I just opened up my emails to find a couple of messages from Mark McCann with attached photographs taken during last Saturday´s fishing trip to Lough Lene in County Westmeath. His emails were both titled, quite aptly, “Lene pickings” which pretty much sums up our success in catching the trout that lough is reportedly heaving with. Our fishing party included also my brother Sean and his son Dan. Sean and Dan fished from one boat and Mark and I fished from another.

I know that Sean was keen particularly for Dan to get a trout on the fly but our plans were pretty much scuppered by the weather. Saturday was the very hot and the trout, not unreasonably, decided to keep a low profile. Lene is, by all accounts, an excellent trout lough and the club that fishes here has a whopping 600 members. There were many other boats out but the lough is big enough to provide plenty of space.

It is a shame that Dan did not manage to break his duck but that was not his fault. There were slim pickings on Lene on Saturday and, to the best of my knowledge, nobody seems to have successfully tempted a trout out of its torpor and deliver it successfully into the bottom of a landing net.

Lough fishing can be tough going. Most of my recent experiences have resulted in little more than a numb arse after hours on a wooden seat. Dan managed to remain upbeat despite the recalcitrance of the trout. He got to do a lot of the driving of the boat, had a day of instruction from his old man, had a swim in a lough and a tub of pot noodles made up with water from the lough boiled up in a Kelly kettle.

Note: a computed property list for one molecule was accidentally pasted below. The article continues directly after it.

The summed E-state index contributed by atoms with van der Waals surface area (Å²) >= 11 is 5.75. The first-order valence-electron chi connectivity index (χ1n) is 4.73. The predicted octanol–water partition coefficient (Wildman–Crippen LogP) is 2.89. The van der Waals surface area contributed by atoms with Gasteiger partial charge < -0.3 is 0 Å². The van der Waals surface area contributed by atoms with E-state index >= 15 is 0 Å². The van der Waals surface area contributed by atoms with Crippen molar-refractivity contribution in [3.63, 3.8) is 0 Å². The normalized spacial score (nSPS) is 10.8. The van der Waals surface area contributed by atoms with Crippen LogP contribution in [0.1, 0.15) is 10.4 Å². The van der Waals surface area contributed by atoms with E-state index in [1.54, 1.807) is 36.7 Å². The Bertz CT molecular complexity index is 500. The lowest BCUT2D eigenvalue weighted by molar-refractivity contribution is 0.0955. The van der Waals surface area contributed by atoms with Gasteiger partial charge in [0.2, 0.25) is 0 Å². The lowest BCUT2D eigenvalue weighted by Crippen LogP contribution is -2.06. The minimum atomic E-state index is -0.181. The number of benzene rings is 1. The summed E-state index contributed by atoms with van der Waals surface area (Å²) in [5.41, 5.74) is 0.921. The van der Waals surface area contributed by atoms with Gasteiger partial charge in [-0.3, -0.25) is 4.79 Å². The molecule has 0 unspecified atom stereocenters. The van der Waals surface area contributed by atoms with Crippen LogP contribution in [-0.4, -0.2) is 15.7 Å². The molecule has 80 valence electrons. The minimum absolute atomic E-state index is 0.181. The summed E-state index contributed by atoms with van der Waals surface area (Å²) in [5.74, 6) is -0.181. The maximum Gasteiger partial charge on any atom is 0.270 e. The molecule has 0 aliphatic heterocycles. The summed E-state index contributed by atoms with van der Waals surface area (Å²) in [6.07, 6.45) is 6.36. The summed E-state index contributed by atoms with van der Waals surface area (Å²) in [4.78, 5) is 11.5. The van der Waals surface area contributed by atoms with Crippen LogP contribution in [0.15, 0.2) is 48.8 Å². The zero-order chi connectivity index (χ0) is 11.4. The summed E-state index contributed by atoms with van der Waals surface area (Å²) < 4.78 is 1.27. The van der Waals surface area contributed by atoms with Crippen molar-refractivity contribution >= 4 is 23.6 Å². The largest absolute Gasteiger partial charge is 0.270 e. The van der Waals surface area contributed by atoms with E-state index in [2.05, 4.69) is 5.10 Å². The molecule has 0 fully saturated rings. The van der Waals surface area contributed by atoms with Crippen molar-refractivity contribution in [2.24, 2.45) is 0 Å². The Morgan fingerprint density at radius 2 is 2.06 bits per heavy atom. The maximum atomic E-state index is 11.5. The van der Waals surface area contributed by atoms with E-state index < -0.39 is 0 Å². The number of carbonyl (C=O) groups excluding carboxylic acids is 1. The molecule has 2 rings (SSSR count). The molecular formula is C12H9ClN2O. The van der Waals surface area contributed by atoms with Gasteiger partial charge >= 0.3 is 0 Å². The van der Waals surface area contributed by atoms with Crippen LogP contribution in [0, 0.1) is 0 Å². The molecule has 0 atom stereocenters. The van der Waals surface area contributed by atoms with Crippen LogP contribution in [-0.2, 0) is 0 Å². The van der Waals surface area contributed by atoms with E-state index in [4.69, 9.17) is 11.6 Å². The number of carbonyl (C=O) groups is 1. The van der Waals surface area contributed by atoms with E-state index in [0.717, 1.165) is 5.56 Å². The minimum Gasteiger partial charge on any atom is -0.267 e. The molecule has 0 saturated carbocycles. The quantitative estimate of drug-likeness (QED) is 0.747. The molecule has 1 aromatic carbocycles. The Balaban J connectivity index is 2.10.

As we drifted, Mark told me that Lough Lene has an interesting history. Its largest island is Turgesius Island, named after a 9th century viking chief who led a raid of 120 boats, half of which sailed up the river Liffey and the other half the river Boyne. He conquered Dublin and then headed west in search of further spoils. Turgesius was, according to Mark, a real bastard. He came to a sticky end however when he was drowned in Lough Owel, another large lough not very far away.

Mark is great company on a boat and we could tell, even from a distance, that Dan was having a good laugh with his old man. Apart from the technical instructions on how to get his flies to work in front of a drifting boat, he was treated to, or subjected to (you will have to ask him) the usual mix of nonsense and bullshit and snippets of enlightening information that characterises Sean whether he happens to be afloat or not.

So that is how Saturday panned out for us. We fished on until the light faded and our thoughts were turning to the few pints we hoped to consume when we returned to our base in Tyrrellspass.

We would love to head back to Lene again, not just because we all feel we have a score to settle with the trout there, but because a day afloat on such a beautiful lough and in such company is the kind of treat that comes our way far too infrequently.

What a bunch of pros!


At least the cows were friendly
Time for a dip
This is a lovely place. There are quite a few boats but the lough is big enough.